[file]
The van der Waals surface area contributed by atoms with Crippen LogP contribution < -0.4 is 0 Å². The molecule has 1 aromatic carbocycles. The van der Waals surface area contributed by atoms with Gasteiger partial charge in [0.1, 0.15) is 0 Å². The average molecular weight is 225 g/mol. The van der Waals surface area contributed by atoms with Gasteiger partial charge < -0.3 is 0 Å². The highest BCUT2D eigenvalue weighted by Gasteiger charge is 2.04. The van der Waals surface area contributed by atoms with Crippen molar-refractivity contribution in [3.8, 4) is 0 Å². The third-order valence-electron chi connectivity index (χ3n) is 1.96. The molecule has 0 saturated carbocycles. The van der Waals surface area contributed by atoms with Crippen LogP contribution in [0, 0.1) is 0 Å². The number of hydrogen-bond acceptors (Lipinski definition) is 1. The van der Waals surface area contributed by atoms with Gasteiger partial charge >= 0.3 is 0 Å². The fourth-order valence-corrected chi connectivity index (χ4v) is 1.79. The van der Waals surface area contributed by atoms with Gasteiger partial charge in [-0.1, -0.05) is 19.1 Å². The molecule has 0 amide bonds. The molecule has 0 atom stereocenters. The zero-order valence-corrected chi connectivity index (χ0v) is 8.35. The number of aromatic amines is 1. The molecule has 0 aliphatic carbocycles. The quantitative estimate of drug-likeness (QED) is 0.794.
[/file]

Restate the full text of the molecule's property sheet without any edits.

The van der Waals surface area contributed by atoms with Crippen LogP contribution < -0.4 is 0 Å². The molecule has 1 aromatic carbocycles. The van der Waals surface area contributed by atoms with Gasteiger partial charge in [0.1, 0.15) is 0 Å². The average molecular weight is 225 g/mol. The van der Waals surface area contributed by atoms with Gasteiger partial charge < -0.3 is 0 Å². The highest BCUT2D eigenvalue weighted by Gasteiger charge is 2.04. The van der Waals surface area contributed by atoms with Crippen molar-refractivity contribution in [3.8, 4) is 0 Å². The third-order valence-electron chi connectivity index (χ3n) is 1.96. The molecule has 0 saturated carbocycles. The van der Waals surface area contributed by atoms with Crippen LogP contribution in [0, 0.1) is 0 Å². The number of hydrogen-bond acceptors (Lipinski definition) is 1. The van der Waals surface area contributed by atoms with Gasteiger partial charge >= 0.3 is 0 Å². The fourth-order valence-corrected chi connectivity index (χ4v) is 1.79. The van der Waals surface area contributed by atoms with Gasteiger partial charge in [-0.1, -0.05) is 19.1 Å². The molecule has 0 amide bonds. The molecule has 0 atom stereocenters. The zero-order valence-corrected chi connectivity index (χ0v) is 8.35. The number of aromatic amines is 1. The molecule has 0 aliphatic carbocycles. The quantitative estimate of drug-likeness (QED) is 0.794.